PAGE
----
‘Hit & Miss’ U.S. reviews — Chloë “superb” as Mia

With Hit & Miss premiering on DirecTV tonight(!), the first U.S. reviews of the show have started to surface online — and, much like in the UK earlier this spring, they are nearly uniformly positive. Check out what the U.S. critics have had to say of Chloë’s performance so far:

“I realize this plot sounds laughably bizarre, but Hit & Miss has a strikingly strong sense of pace and character. Sevigny, who played the craziest wife in HBO’s polygamy epic, Big Love, has found a nearly perfect part here as Mia becomes a thoroughly engaging and deeply conflicted character. The role is written (by Sean Conway) with a surprising sensitivity that is heads above the cheap ‘tranny’ jokes we usually get from a popular culture that fails again and again to discern cross-dressing antics from gender-identity issues.”
NOLA.com

“But what makes Hit & Miss unique isn’t the prosthetic penis. It’s its confident, measured tone and pace. In a summer sea of frantic entertainment, the series is atmospheric and downright thoughtful. At the center of it is Sevigny, accomplishing the feat of portraying a taciturn, transgender assassin figuring out how to navigate her relationship with an entire new family. And she does it all — the lady who used to be a bloke subtext, the squabbling, the killing — with an effortless accent. It’s the kind of complicated, challenging role any actress would dream of, but few would have the courage to pull off. Yet Sevigny does it with grit and nuance, creating one of her most indelible roles yet.”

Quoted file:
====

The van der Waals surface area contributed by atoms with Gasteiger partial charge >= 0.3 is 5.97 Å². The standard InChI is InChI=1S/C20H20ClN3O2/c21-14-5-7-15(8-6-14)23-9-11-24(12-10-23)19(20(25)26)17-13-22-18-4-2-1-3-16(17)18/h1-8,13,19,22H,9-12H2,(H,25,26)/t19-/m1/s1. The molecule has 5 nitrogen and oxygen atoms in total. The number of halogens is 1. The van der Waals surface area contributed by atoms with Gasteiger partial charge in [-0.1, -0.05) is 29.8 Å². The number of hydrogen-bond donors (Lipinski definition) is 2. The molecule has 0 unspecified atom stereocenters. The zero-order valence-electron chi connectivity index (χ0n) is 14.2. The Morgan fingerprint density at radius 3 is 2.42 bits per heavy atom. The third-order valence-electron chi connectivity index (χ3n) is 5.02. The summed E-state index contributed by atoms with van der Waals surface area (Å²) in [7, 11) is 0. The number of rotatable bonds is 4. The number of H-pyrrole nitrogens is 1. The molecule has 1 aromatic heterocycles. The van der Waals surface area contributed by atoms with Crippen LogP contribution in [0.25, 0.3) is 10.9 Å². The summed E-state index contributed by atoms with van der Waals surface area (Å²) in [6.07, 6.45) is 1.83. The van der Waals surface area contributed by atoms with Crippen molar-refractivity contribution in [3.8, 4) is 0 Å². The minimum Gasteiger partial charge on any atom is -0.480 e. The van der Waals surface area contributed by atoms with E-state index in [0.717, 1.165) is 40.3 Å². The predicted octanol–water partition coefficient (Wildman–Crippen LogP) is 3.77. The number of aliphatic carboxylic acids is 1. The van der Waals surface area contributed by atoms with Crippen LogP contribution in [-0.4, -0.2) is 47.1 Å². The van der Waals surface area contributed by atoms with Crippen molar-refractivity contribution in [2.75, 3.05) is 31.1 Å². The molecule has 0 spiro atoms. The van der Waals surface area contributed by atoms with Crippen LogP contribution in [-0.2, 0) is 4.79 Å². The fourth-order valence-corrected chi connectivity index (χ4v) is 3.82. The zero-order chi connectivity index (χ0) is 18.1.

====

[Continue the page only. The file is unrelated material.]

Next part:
Salon.com

“The actors, starting with Sevigny, repeatedly turn that specter into raw, compelling drama. Think Shameless without the jokes and The Crying Game without the glamour. A lot of viewers may say, ‘I can’t watch this.’ It will reward those who do.”
NY Daily News

“The premise does seem a little overstuffed at first: She’s a hit man! She’s a hit woman! She’s (overnight) a mom! Once all this is absorbed, however, it feels remarkably natural. If it takes a scene or two to adjust to Sevigny’s accent, you immediately buy her transitional sexuality. She has a sleepiness to her, a heavy-lidded quality she carries from role to role, that fits the deadened self we first meet but also makes the awakening of a maternal instinct all the more delicate and her moments of panic or temper all the stronger.”
LATimes.com

Hit & Miss bides its time and allows halting alliances and simmering grievances to develop in realistic ways, and the unsentimental rural and urban landscapes add to the feeling of bleak, unshowy poignance. Much of Sevigny’s work consists of subtle reactions and contemplation, and the actress is more than up to the task of depicting Mia’s internal turmoil and her deep need for a link to the world that doesn’t involve death.”
The Huffington Post